By Samantha Grant
On Monday, the Supreme Court issued a decision that may have a major impact on the separation of church and state. The case, Trinity Lutheran v. Comer, started in 2012 when the Trinity Lutheran Church applied for a government grant to reestablish its playground. However, the Missouri state constitution had a provision that stated that public money was prohibited from going to religious organizations.
On Monday, the Supreme Court ruled in favor of the Trinity Lutheran Church, finding that the government cannot discriminate against churches simply because they’re religious institutions.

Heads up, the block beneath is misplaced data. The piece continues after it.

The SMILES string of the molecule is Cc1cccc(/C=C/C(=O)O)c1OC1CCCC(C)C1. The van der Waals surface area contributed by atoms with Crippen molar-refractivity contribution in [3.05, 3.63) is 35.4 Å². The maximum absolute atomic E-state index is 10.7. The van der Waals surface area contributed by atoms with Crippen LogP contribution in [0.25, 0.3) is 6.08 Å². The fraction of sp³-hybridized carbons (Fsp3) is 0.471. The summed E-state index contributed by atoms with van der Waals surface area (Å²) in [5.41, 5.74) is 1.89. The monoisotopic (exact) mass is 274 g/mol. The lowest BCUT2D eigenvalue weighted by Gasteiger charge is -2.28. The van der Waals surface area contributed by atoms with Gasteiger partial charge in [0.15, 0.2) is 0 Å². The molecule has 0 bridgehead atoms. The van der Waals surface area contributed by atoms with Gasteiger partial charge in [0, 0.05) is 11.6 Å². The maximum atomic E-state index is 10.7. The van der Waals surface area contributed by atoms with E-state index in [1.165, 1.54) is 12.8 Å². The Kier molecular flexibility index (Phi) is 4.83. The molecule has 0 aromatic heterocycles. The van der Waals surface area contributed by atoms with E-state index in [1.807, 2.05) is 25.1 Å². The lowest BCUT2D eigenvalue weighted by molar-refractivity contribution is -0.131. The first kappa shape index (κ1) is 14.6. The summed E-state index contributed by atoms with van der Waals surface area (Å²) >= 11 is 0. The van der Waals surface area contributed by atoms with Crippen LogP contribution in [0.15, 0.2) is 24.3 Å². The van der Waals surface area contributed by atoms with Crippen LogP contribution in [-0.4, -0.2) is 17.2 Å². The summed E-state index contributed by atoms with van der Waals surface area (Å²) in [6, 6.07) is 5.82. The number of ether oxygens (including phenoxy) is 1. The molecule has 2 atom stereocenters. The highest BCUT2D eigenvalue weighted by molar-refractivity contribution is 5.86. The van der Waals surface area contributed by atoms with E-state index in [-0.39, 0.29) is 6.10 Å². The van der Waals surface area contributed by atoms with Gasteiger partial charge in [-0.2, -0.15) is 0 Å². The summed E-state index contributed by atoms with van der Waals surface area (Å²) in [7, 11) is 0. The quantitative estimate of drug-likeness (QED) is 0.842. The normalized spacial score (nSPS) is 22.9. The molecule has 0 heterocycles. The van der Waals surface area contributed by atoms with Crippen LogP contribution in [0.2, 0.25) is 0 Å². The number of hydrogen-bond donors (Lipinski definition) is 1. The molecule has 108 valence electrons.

The subject of the boundaries between church and state has been a contested issue for years. This is the first instance in which the Supreme Court has ruled that the government cannot deny a grant to a house of worship simply because it is a house of worship.
The Supreme Court saw this as a direct violation of the First Amendment, as well as the free-exercise clause.
“The result of the State’s policy is nothing so dramatic as the denial of political office,” said Justice John Roberts. “But the exclusion of Trinity Lutheran from a public benefit for which it is otherwise qualified, solely because it is a church, is odious to our Constitution all the same, and cannot stand.”